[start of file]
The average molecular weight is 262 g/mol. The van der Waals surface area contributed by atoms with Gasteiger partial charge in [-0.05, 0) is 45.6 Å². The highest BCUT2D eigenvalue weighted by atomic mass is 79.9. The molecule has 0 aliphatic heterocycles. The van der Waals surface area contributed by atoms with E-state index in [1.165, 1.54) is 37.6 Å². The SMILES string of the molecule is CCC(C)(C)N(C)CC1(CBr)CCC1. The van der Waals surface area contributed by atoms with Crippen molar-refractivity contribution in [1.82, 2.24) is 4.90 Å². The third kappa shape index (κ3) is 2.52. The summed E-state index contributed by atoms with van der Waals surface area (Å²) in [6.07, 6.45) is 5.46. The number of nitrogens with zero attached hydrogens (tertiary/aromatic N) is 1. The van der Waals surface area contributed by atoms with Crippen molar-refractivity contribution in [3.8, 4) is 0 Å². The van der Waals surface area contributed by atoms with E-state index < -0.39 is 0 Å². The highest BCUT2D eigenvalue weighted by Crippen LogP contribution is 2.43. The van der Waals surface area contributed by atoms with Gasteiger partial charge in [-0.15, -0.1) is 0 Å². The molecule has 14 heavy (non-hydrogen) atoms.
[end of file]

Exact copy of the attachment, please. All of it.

The average molecular weight is 262 g/mol. The van der Waals surface area contributed by atoms with Gasteiger partial charge in [-0.05, 0) is 45.6 Å². The highest BCUT2D eigenvalue weighted by atomic mass is 79.9. The molecule has 0 aliphatic heterocycles. The van der Waals surface area contributed by atoms with E-state index in [1.165, 1.54) is 37.6 Å². The SMILES string of the molecule is CCC(C)(C)N(C)CC1(CBr)CCC1. The van der Waals surface area contributed by atoms with Crippen molar-refractivity contribution in [1.82, 2.24) is 4.90 Å². The third kappa shape index (κ3) is 2.52. The summed E-state index contributed by atoms with van der Waals surface area (Å²) in [6.07, 6.45) is 5.46. The number of nitrogens with zero attached hydrogens (tertiary/aromatic N) is 1. The van der Waals surface area contributed by atoms with Crippen molar-refractivity contribution in [3.8, 4) is 0 Å². The van der Waals surface area contributed by atoms with E-state index < -0.39 is 0 Å². The highest BCUT2D eigenvalue weighted by Crippen LogP contribution is 2.43. The van der Waals surface area contributed by atoms with Gasteiger partial charge in [-0.15, -0.1) is 0 Å². The molecule has 14 heavy (non-hydrogen) atoms.